The Sagnac effect is a phase shift that can be seen when two light beams go around a spinning object in opposite directions over the same closed route. This phenomenon was discovered in 1913 by French physicist Georges Sagnac. He constructed an interferometer where the two beams follow the same optical path but move in opposing directions. It is an important concept in the field of physics, as it is a key component of the development of modern navigation technology.
Working Principle of Sagnac Effect
The Sagnac effect, also known as Sagnac interference, is encountered in a setup called ring interferometer or Sagnac interferometer that is brought on by rotation. This phenomenon occurs when a beam of light is split and the two beams are made to travel in opposite directions around a closed path. When the two beams are recombined, they will interfere with each other, resulting in a shift in the interference pattern.
The Sagnac effect is based on the concept of the relative velocity of light. When the light travels in opposite directions in a closed loop, the time it takes for each path is slightly different due to the rotational movement of the interferometer as the light traveling in one direction will appear to be moving faster to an observer on the loop, while the light traveling in the opposite direction will appear to be moving slower. This difference in the relative velocities of the light waves results in a phase shift between the two light beams, which can be measured as a shift in the interference pattern of the light. The difference in travel time can then be used to measure the rotation of the observer. Sagnac effect is independent of the refractive index of the medium in which the light propagates.
Figure 1: Schematic of a sagnac interferometer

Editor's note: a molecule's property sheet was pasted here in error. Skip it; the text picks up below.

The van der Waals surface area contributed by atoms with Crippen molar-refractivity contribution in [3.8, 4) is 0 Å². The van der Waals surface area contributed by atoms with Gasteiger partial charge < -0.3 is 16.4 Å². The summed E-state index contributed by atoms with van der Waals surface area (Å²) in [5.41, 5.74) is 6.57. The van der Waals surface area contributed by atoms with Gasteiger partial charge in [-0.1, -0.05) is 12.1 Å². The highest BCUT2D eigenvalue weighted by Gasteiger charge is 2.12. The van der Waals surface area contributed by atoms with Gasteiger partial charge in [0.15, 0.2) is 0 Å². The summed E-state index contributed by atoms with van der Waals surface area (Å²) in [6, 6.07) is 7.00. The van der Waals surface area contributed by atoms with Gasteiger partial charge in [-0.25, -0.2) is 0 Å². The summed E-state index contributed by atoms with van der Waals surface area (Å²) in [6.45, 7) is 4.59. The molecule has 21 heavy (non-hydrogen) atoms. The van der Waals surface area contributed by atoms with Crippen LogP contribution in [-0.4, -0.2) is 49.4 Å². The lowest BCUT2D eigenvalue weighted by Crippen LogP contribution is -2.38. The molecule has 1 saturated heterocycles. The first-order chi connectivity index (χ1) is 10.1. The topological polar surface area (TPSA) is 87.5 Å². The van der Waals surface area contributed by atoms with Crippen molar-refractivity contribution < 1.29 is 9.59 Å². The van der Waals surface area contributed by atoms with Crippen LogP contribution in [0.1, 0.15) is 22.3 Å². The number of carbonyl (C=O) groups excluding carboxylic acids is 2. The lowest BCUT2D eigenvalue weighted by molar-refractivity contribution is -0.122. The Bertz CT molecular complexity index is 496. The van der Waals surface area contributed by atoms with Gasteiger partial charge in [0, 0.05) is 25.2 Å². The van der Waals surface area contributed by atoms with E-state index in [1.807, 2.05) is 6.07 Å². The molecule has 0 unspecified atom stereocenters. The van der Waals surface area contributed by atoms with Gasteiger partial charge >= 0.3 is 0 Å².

The interferometric setup has a beam splitter (half-silvered mirror), three corner mirrors, a light source and a fringe detector. The light from the light source is split into two beams by the beam splitter. These counter-propagating waves then circulate the interferometer and interfere on the beam splitter and interference fringes are observed by the detector. A small angular misalignment of the mirrors in the ring will alter the fringe pattern and result in a parallel fringe pattern. This makes the output fringe pattern of this interferometer sensitive to any phase change between the two counter-propagating beams. Figure 1 shows the schematic of a sagnac interferometer.
Glass fibers are commonly used in modern version of the Sagnac interferometer to direct the light in a circle.
When the entire interferometer, including the light source and the fringe detector, is rotated at an angular velocity of Ω rad/sec, a fringe shift Δφ with respect to the fringe position for the stationary interferometer is observed, which is given by the formula
where A is the area enclosed by the light path, λ0 is the vacuum wavelength and the free space velocity is c.
Applications of Sagnac Effect
The Sagnac Effect has been used in a variety of scientific applications, from measuring the rotation of the Earth to determining the speed of light. It is commonly used in modern navigation systems, including GPS and inertial navigation systems such as those found in aircraft and spacecraft, to measure rotational movement. It is also used in the design of interferometers, instruments that rely on the precise measurement of light and in fiber optic gyroscopes, which are used to measure angular velocity. It can be also used in the production of extremely precise clocks. The Sagnac effect can be observed in both Sagnac and Mach-Zehnder interferometers.
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